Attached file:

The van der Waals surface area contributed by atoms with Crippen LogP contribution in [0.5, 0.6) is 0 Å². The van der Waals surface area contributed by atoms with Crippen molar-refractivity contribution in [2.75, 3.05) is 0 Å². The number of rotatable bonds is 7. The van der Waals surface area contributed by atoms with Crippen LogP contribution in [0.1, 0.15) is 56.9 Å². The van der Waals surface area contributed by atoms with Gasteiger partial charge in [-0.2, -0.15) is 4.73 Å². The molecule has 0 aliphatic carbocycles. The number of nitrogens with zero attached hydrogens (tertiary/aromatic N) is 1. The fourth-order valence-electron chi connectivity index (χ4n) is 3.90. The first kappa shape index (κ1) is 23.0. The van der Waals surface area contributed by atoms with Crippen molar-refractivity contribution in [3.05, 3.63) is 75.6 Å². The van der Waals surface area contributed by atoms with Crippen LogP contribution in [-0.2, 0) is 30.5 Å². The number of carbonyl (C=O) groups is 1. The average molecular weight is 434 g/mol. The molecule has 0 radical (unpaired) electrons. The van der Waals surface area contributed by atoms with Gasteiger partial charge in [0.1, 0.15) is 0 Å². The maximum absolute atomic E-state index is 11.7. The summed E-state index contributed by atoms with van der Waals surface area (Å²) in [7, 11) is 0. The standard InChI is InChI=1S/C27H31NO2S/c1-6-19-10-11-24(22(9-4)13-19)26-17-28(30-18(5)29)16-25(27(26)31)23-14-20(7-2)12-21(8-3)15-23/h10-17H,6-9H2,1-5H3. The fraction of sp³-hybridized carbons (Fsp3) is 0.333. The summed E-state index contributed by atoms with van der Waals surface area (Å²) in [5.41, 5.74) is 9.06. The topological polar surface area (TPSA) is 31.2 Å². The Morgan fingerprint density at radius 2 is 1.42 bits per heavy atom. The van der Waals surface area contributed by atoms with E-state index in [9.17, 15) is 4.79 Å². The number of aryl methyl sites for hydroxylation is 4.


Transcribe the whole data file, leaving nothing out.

The van der Waals surface area contributed by atoms with Crippen LogP contribution in [0.5, 0.6) is 0 Å². The van der Waals surface area contributed by atoms with Crippen molar-refractivity contribution in [2.75, 3.05) is 0 Å². The number of rotatable bonds is 7. The van der Waals surface area contributed by atoms with Crippen LogP contribution in [0.1, 0.15) is 56.9 Å². The van der Waals surface area contributed by atoms with Gasteiger partial charge in [-0.2, -0.15) is 4.73 Å². The molecule has 0 aliphatic carbocycles. The number of nitrogens with zero attached hydrogens (tertiary/aromatic N) is 1. The fourth-order valence-electron chi connectivity index (χ4n) is 3.90. The first kappa shape index (κ1) is 23.0. The van der Waals surface area contributed by atoms with Crippen molar-refractivity contribution in [3.05, 3.63) is 75.6 Å². The van der Waals surface area contributed by atoms with Crippen LogP contribution in [-0.2, 0) is 30.5 Å². The number of carbonyl (C=O) groups is 1. The average molecular weight is 434 g/mol. The molecule has 0 radical (unpaired) electrons. The van der Waals surface area contributed by atoms with Gasteiger partial charge in [0.1, 0.15) is 0 Å². The maximum absolute atomic E-state index is 11.7. The summed E-state index contributed by atoms with van der Waals surface area (Å²) in [7, 11) is 0. The standard InChI is InChI=1S/C27H31NO2S/c1-6-19-10-11-24(22(9-4)13-19)26-17-28(30-18(5)29)16-25(27(26)31)23-14-20(7-2)12-21(8-3)15-23/h10-17H,6-9H2,1-5H3. The fraction of sp³-hybridized carbons (Fsp3) is 0.333. The summed E-state index contributed by atoms with van der Waals surface area (Å²) in [5.41, 5.74) is 9.06. The topological polar surface area (TPSA) is 31.2 Å². The Morgan fingerprint density at radius 2 is 1.42 bits per heavy atom. The van der Waals surface area contributed by atoms with E-state index in [9.17, 15) is 4.79 Å². The number of aryl methyl sites for hydroxylation is 4.